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More than 1,100 Police Chiefs, Sheriffs and Prosecutors urge Congress to reduce juvenile lock-ups in favor of family responsibility to prevent crime

Washington, DC, September 17 - Representing more than 1,100 police chiefs, sheriffs and prosecutors, members of Fight Crime: Invest in Kids are meeting with lawmakers in Congress on Thursday, September 17. Their message: states across the nation must continue efforts to reduce the number of juvenile offenders in state-run facilities and focus instead on family interventions that have been proven to reduce juvenile crime and save taxpayer dollars.

The law enforcement leaders are making their case with a release of a report -- "Never is Better, But Once is Enough," which calls for reauthorization of the Juvenile Justice and Delinquency Prevention Act (JJDPA). Calling the federal-state legislation a "game-changer" for juvenile justice, the report shows interventions available to youth in most states across the nation can cut recidivism in half and save the public between $9,000 and $27,000 per youth, a sharp contrast to the $88,000 average annual cost of housing and expenses at juvenile facilities.

To view the report and a campaign video, please visit www.fightcrime.org/jjdpa.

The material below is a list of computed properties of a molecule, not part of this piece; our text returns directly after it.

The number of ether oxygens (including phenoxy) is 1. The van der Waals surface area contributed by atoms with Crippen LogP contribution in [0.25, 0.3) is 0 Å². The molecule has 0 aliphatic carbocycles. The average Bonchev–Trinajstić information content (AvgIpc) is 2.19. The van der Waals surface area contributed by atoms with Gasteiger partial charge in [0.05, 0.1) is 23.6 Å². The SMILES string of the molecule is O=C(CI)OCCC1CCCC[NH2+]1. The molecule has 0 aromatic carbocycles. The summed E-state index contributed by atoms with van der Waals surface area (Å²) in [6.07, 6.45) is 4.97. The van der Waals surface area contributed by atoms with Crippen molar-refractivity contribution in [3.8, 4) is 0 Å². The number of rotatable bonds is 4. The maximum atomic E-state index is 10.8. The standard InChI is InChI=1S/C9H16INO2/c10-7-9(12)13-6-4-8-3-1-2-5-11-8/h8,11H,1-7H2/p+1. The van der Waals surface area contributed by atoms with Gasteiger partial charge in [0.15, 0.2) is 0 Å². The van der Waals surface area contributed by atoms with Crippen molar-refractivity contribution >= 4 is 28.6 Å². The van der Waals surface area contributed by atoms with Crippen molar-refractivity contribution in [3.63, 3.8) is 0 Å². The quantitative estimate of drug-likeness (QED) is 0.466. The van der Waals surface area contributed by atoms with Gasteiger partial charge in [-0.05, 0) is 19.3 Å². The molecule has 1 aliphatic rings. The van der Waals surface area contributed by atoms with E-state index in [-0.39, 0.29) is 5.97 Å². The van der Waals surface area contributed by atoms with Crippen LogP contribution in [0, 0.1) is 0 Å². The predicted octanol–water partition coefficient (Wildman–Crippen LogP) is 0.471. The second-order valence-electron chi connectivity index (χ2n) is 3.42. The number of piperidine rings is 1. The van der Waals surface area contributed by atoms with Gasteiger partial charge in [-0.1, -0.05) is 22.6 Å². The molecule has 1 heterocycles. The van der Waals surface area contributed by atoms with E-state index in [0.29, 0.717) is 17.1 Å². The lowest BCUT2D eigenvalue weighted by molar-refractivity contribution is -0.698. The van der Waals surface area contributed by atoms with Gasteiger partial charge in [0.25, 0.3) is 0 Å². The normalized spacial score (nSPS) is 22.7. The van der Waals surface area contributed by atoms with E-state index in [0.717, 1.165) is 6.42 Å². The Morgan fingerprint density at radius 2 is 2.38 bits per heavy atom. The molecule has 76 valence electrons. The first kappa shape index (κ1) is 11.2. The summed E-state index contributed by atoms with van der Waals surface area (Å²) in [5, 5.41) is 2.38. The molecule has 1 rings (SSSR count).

"My deputies have arrested some individuals again and again for serious offenses from back when they were kids, and now we're arresting their children for crimes as well," said Limestone County, Texas Sheriff Dennis Wilson, who is First Vice President of the Texas Sheriffs Association. "We don't want to see another generation threatening public safety at a huge cost to taxpayers. The interventions we're talking about today coach parents and hold them and their kids accountable for getting off the path to prison -- and the research shows they can cut re-offending in half compared to locking kids up."

Originally enacted in 1974, the JJDPA sets guidelines and provides some federal funding for state and local juvenile justice systems. Long overdue for reauthorization, the legislation recently passed the Senate Judiciary Committee with bipartisan support. It would encourage communities to engage most youth offenders in interventions with a proven impact on reducing crime, while reserving lock-ups at state run facilities for only the most serious offenders. It would also encourage states and localities to track the impact of interventions and lock-ups on recidivism. Doing so would show which responses are actually reducing juvenile crime.

"Don't get us wrong -- we're going to stay tough on crime, but we've also got to be smart on crime by directing our money and efforts toward responses that stop this revolving door of recidivism from one generation to the next," said Enfield, New Hampshire Police Chief Richard Crate, Jr.

While "Never is Better, but Once is Enough" spotlights several proven interventions, it notes that these programs are now only available to a limited extent in most communities. This means that prosecutors and judges are often only left with two choices for juvenile offenders: probation, which may be too lenient, or custody, which may not be the most effective approach for that youth.